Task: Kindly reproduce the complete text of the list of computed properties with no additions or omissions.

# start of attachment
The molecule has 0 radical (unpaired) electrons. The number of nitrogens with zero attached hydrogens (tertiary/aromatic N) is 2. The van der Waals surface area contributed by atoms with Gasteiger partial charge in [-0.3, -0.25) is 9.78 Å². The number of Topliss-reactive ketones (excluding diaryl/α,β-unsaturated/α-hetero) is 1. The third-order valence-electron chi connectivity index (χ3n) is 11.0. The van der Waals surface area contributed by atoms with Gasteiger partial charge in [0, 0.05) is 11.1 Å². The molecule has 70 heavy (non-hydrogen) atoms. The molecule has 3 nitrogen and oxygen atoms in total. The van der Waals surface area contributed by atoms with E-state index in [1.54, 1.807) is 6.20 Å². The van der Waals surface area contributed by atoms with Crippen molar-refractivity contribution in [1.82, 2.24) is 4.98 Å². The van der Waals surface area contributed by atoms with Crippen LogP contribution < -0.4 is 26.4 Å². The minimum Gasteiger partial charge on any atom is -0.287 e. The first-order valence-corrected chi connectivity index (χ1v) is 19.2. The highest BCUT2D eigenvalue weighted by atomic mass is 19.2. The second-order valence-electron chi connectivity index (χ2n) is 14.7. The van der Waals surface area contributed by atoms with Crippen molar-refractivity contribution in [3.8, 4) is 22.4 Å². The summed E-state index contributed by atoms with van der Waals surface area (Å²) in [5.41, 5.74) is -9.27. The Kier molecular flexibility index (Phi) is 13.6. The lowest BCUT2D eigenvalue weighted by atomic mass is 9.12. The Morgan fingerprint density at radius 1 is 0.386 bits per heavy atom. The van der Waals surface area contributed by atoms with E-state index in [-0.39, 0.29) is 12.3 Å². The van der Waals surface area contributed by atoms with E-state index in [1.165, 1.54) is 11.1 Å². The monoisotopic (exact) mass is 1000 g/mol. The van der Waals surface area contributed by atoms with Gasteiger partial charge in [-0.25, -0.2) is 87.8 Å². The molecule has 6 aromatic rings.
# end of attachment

The molecule has 0 radical (unpaired) electrons. The number of nitrogens with zero attached hydrogens (tertiary/aromatic N) is 2. The van der Waals surface area contributed by atoms with Gasteiger partial charge in [-0.3, -0.25) is 9.78 Å². The number of Topliss-reactive ketones (excluding diaryl/α,β-unsaturated/α-hetero) is 1. The third-order valence-electron chi connectivity index (χ3n) is 11.0. The van der Waals surface area contributed by atoms with Gasteiger partial charge in [0, 0.05) is 11.1 Å². The molecule has 70 heavy (non-hydrogen) atoms. The molecule has 3 nitrogen and oxygen atoms in total. The van der Waals surface area contributed by atoms with E-state index in [1.54, 1.807) is 6.20 Å². The van der Waals surface area contributed by atoms with Crippen molar-refractivity contribution in [1.82, 2.24) is 4.98 Å². The van der Waals surface area contributed by atoms with Crippen LogP contribution < -0.4 is 26.4 Å². The minimum Gasteiger partial charge on any atom is -0.287 e. The first-order valence-corrected chi connectivity index (χ1v) is 19.2. The highest BCUT2D eigenvalue weighted by atomic mass is 19.2. The second-order valence-electron chi connectivity index (χ2n) is 14.7. The van der Waals surface area contributed by atoms with Crippen molar-refractivity contribution in [3.8, 4) is 22.4 Å². The summed E-state index contributed by atoms with van der Waals surface area (Å²) in [5.41, 5.74) is -9.27. The Kier molecular flexibility index (Phi) is 13.6. The lowest BCUT2D eigenvalue weighted by atomic mass is 9.12. The Morgan fingerprint density at radius 1 is 0.386 bits per heavy atom. The van der Waals surface area contributed by atoms with E-state index in [-0.39, 0.29) is 12.3 Å². The van der Waals surface area contributed by atoms with E-state index in [1.165, 1.54) is 11.1 Å². The monoisotopic (exact) mass is 1000 g/mol. The van der Waals surface area contributed by atoms with Gasteiger partial charge in [-0.25, -0.2) is 87.8 Å². The molecule has 6 aromatic rings.